After viewing Rota, an avant-garde dance concert, it’s clear that Deborah Colker is as much an imaginative inventor as she is a choreographer. Previously, she studied psychology, played volleyball, and performed as a professional pianist before focusing her creative energy on dance. Colker’s diverse background is an explanation for Rota being such a varied performance.
Split into two acts, Rota includes everything from ballet to gestural movement, balance, and dangerous risk. No matter what your taste in dance or music, there’s something for everyone at this magnificent performance.
The stage design in Act One, a German dress pattern covering both the backdrop and the floor, sets the pace for an extraordinary performance. Throughout this act, there are numerous changes in movement, costumes, and lighting; it is vibrant, upbeat and flowing.
All the dancers have impeccable ballet technique, and as the choreography progresses to include comedic gestural movement, the versatility of this company is demonstrated. Lighting and movement changes blend perfectly to create beautiful still images that punctuate the space. The dancers are strong and precise, and their moments are sudden and effective.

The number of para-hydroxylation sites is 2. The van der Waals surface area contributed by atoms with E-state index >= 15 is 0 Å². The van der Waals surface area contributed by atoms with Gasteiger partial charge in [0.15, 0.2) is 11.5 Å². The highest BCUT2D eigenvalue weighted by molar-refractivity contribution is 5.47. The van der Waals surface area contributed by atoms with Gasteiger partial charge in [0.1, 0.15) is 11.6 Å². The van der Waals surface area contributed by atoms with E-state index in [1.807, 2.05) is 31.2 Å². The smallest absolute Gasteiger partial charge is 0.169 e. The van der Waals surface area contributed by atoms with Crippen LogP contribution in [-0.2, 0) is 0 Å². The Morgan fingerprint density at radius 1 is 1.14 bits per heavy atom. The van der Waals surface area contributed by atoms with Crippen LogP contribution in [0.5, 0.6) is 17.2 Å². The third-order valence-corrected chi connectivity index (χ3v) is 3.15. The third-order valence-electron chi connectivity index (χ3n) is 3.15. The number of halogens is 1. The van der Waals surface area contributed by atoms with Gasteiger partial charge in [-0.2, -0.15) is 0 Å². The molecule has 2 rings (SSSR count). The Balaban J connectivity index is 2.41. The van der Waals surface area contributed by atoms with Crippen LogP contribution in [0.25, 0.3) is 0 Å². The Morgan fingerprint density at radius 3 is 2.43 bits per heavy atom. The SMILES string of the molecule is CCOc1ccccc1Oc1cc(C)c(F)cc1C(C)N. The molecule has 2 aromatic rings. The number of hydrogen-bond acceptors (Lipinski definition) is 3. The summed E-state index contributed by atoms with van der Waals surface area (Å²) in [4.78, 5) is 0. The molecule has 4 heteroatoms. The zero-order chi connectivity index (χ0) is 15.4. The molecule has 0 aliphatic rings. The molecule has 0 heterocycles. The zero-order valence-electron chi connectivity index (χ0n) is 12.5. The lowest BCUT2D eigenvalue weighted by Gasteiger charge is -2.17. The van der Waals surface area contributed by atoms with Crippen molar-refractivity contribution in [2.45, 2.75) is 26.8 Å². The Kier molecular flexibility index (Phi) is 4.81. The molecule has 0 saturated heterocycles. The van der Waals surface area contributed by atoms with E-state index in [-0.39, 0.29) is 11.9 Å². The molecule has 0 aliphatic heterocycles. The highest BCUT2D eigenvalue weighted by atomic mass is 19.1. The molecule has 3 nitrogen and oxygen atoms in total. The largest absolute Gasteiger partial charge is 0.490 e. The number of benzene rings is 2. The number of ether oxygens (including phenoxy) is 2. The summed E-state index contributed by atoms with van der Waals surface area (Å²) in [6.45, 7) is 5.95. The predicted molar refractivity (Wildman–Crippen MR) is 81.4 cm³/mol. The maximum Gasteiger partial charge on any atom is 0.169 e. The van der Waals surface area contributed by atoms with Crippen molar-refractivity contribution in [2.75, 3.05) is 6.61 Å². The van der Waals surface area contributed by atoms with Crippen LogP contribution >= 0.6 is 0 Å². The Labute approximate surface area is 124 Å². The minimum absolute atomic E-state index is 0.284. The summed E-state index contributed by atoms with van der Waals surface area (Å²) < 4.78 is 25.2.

Equally effective is the variety of music used for the first section, including an eclectic array of pieces from Mozart and Schubert to Aphex Twin and the Chemical Brothers. By intermission, the audience is stimulated and curious to see what will happen next.
In Act Two, Rota moves in a new direction. The stage is dark and the atmosphere is calm, the antithesis of the bright and upbeat first act. Split into two parts, Gravity and Wheel, act two is where caution is thrown to the wind.
During Gravity, a man walks across stage on the shoulders of his fellow dancers (reminiscent of Anna Sokolow’s Dreams) while a woman balances on three-quarter point on one bent leg for at least five minutes. This section is hypnotic, and even partners exploring contact work move in slow motion. The feeling was like being transported from a European ballet concert to a Cunningham performance.
The unexpected turn next was a scene straight out of Cirque du Soleil. ‘Wheel’ refers to the twenty-two foot one and a half ton golden spectacle that the dancers next started to play on. The dancers spin the wheel using the motion, gravity and position of their bodies. If nothing else, this section is awe-inspiring.
Although the beginning is similar to a Juri Kylian ballet and the Wheel section veers astray from what some consider dance, the Companhia de Danca Deborah Colker was enjoyable. All seventeen dancers (whose biographies were unfortunately absent from the program) worked together in a cohesive manner, the mark of a good company that is fortunate enough to have both resources and time to explore. It’s refreshing to see an inspired, diverse performance, and it’s a step in the right direction to see artists are still pushing boundaries in a period where innovation in dance seems to be stagnating.